LO8 Analyze management of inventory using the inventory turnover ratio and gross profit ratio Inventory turnover ratio = Cost of goods sold Average inventory Average days in inventory = 365 Inventory turnover ratio If managers purchase too much inventory, the company runs the risk of the inventory becoming obsolete and market value falling below cost. Analysts as well as managers often use the inventory turnover ratio to evaluate a company’s effectiveness in managing its investment in inventory. The average days in inventory then tells us how many days, on average, an inventory item remained on the shelf. Inventory turnover ratio shows the number of times the firm sells its average inventory balance during a reporting period. Average days in inventory indicates the approximate number of days the average inventory is held. 6- 40

Analyze the inventory of Best Buy and Radio Shack Corporation :

We can analyze the inventory of Best Buy and Radio Shack Corporation by calculating these ratios for both companies. Best Buy sells a large volume of commonly purchased products. Radio Shack sells a variety of high-end specialty products, including electronics, toys and other home and personal care products that typically are not carried by most other retailers. Below are relevant amounts for each company. Analyze the inventory of Best Buy and Radio Shack Corporation 6- 41

Computation of the Inventory Turnover Ratio:

Computation of the Inventory Turnover Ratio The turnover ratio is more than twice as high for Best Buy. On average, it takes Radio Shack an additional 56 days to sell its inventory. 6- 42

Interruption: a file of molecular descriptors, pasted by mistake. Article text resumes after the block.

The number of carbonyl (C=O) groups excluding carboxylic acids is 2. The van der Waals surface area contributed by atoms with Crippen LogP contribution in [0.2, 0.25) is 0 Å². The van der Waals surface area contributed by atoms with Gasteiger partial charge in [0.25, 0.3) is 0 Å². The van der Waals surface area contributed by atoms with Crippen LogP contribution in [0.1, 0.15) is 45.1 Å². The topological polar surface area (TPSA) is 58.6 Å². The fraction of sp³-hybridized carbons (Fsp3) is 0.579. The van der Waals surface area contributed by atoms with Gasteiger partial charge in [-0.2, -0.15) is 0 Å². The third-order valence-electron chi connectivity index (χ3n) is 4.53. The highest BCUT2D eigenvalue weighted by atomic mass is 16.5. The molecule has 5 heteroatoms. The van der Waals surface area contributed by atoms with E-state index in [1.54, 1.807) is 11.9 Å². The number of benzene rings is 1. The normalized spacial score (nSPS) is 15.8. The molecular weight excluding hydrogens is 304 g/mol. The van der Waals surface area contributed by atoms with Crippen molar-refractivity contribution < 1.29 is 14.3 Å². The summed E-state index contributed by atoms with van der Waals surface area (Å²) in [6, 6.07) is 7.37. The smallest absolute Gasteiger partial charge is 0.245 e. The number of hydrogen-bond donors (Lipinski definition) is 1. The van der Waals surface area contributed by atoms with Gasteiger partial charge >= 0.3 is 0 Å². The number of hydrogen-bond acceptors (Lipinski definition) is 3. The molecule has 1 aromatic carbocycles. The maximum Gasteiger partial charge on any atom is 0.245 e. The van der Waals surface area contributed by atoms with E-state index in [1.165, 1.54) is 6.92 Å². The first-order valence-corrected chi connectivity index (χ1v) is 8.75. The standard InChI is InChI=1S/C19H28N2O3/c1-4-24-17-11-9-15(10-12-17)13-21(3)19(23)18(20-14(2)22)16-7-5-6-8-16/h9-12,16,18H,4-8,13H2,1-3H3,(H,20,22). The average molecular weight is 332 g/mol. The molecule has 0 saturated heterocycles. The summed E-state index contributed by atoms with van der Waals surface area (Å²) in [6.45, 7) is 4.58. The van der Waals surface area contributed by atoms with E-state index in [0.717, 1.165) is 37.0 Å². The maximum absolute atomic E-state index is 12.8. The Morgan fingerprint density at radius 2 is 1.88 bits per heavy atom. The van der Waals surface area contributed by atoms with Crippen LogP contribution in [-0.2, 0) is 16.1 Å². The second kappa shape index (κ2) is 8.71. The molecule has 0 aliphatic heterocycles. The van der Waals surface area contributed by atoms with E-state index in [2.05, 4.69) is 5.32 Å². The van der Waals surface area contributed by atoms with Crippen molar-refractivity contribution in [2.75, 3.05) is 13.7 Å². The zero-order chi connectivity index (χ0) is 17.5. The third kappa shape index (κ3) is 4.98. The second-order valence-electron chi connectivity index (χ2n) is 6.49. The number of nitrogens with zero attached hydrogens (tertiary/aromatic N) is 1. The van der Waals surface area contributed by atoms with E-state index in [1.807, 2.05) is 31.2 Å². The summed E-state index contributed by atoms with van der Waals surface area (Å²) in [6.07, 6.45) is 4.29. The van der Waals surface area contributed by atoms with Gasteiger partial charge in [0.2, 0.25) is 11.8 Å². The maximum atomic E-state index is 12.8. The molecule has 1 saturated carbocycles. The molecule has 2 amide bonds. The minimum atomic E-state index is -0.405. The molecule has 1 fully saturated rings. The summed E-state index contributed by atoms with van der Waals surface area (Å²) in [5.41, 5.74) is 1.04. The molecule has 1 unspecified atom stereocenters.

Computation of Gross Profit Ratio:

Computation of Gross Profit Ratio Gross profit ratio : Important indicator of the company’s successful management of inventory. Gross profit ratio = Gross profit Net sales Measures the amount by which the sale price of inventory exceeds its cost per dollar of sales. Higher the ratio, higher is the “markup” a company is able to achieve on its inventories. 6- 43

Calculation of Gross Profit Ratio for Best buy and Radio Shack :

Calculation of Gross Profit Ratio for Best buy and Radio Shack For Best Buy, this means that for every $1 of sales revenue, the company spends $0.76 on inventory, resulting in a gross profit of $ 0.24 per dollar (or 24%). In contrast , Radio Shack spends $0.54 on inventory, per $1 of sales, and the gross profit ratio is then 46 %. 6- 44